Overall, Americans' self-reported their mood improves with each hour of social time they spend in a day -- up to about 7 hours. This relationship is present among all age groups, but people age 65 and older are more likely than their younger counterparts to maintain a positive mood with fewer hours of social time, the Gallup-Healthways Well-Being Index says.
The percentage of seniors reporting a lot of enjoyment and happiness without a lot of stress and worry increases more than 20 percentage points between those with no hours of social time the previous day and those with 3 hours.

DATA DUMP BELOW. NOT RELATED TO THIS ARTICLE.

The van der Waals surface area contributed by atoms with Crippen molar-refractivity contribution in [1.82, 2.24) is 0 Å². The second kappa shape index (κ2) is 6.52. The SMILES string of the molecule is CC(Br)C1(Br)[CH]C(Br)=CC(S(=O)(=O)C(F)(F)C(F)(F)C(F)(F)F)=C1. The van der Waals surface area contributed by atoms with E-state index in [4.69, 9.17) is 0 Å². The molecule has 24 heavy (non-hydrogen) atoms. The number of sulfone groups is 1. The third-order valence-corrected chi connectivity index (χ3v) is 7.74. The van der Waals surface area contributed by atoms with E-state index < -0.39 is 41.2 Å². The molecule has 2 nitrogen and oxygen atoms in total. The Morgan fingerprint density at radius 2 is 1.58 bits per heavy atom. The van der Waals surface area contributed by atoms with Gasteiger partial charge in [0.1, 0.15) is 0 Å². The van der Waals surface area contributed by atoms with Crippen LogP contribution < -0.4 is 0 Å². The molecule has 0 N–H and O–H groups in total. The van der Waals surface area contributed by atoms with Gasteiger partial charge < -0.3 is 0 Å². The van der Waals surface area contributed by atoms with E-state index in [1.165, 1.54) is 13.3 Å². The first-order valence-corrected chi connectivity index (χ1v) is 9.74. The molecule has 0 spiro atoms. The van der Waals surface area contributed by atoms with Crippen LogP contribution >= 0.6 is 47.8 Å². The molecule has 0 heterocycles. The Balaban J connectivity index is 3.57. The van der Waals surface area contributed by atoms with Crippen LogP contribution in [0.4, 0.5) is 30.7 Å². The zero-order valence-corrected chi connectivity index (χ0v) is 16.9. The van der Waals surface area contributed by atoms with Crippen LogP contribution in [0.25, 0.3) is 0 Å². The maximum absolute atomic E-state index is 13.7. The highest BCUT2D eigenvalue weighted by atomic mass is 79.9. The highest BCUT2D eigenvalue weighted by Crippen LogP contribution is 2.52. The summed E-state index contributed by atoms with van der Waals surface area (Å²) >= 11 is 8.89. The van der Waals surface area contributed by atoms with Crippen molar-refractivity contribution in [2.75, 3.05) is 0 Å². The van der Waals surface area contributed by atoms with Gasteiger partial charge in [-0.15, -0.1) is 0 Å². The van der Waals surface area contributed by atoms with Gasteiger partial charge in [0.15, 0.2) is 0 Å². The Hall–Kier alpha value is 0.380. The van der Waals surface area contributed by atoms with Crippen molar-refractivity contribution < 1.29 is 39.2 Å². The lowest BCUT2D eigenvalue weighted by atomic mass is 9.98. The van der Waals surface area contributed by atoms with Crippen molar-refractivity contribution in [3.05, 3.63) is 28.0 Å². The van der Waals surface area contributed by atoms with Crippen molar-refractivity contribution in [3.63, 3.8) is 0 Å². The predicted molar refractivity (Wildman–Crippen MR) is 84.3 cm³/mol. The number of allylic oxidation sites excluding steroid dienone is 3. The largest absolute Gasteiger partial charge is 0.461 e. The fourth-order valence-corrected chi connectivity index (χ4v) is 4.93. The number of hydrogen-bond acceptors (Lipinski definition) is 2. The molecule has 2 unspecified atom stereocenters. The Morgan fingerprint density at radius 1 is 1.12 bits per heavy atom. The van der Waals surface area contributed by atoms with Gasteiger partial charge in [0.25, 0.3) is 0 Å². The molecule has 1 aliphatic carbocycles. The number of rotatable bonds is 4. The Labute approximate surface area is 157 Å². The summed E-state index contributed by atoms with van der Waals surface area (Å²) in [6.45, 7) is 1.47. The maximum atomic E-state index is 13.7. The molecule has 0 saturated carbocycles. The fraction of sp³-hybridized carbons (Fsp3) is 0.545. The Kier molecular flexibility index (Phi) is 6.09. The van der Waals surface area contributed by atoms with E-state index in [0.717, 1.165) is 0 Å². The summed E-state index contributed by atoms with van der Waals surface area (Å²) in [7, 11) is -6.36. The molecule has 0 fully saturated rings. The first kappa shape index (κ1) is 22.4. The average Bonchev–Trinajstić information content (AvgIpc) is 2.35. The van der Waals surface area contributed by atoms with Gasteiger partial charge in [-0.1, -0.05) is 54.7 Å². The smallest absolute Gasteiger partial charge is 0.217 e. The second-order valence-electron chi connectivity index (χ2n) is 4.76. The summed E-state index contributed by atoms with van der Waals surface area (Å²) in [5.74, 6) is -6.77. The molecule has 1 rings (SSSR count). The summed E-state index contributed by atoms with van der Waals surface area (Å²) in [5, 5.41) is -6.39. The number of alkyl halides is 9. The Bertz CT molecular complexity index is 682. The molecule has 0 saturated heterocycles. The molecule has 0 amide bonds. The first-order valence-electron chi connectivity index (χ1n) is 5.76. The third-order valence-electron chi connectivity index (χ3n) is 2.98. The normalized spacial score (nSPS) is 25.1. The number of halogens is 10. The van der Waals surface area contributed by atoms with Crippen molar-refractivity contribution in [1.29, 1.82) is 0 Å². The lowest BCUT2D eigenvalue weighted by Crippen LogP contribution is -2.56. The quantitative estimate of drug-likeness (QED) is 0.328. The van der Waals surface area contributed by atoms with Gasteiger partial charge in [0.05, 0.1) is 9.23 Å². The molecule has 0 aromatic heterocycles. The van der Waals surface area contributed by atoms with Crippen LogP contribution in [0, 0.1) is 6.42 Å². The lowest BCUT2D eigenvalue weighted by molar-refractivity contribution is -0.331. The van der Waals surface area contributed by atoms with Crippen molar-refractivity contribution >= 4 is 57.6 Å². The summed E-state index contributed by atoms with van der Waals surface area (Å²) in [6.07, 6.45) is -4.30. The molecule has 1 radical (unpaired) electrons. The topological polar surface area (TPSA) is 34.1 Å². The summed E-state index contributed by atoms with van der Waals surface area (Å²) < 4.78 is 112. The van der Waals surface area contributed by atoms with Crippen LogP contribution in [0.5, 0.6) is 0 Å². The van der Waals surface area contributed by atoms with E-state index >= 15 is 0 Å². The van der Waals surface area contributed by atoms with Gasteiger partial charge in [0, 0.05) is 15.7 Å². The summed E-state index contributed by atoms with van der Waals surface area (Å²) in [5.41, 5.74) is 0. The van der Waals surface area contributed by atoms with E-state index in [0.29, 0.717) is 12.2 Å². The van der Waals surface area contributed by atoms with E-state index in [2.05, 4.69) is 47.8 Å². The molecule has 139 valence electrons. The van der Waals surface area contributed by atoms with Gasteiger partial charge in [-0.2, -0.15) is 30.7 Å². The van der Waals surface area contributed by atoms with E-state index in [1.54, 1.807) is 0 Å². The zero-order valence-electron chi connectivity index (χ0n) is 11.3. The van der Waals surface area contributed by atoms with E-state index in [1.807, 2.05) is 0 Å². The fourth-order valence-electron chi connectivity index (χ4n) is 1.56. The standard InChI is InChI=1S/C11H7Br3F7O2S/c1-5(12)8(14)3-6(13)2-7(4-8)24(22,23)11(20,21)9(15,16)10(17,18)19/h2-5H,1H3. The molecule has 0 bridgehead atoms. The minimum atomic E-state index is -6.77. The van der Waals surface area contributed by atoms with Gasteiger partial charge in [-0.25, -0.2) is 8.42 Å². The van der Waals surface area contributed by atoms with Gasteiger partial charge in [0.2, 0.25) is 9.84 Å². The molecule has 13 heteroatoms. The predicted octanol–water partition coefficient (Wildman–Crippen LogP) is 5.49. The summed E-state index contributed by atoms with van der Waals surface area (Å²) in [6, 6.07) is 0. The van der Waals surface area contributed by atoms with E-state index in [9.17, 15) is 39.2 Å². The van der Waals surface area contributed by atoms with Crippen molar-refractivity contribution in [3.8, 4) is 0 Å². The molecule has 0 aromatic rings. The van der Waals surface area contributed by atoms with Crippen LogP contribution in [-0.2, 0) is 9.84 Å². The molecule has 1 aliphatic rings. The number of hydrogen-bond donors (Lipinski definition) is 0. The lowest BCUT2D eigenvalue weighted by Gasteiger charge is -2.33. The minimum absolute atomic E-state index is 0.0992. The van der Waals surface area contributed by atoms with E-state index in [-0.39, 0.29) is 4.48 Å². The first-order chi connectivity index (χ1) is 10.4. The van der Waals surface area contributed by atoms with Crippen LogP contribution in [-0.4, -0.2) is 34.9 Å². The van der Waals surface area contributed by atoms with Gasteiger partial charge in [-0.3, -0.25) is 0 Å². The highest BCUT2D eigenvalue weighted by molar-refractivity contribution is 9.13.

Adults age 30 and younger, it takes more than 6 hours of social time to see as much of an increase in positive mood, the survey says.
Among Americans who report less than 1 hour spent socially the previous day, 30 percent say they experienced a lot of enjoyment and happiness without a lot of stress and worry that day, but that figure rises to a majority among those who report at least 6 hours of social time.
The telephone survey, conducted Jan. 2 to Nov. 28, involving 31,486 U.S. adults, has a margin of error of 1 percentage points, but subgroups have a maximum margin of error of 7.5 percentage points.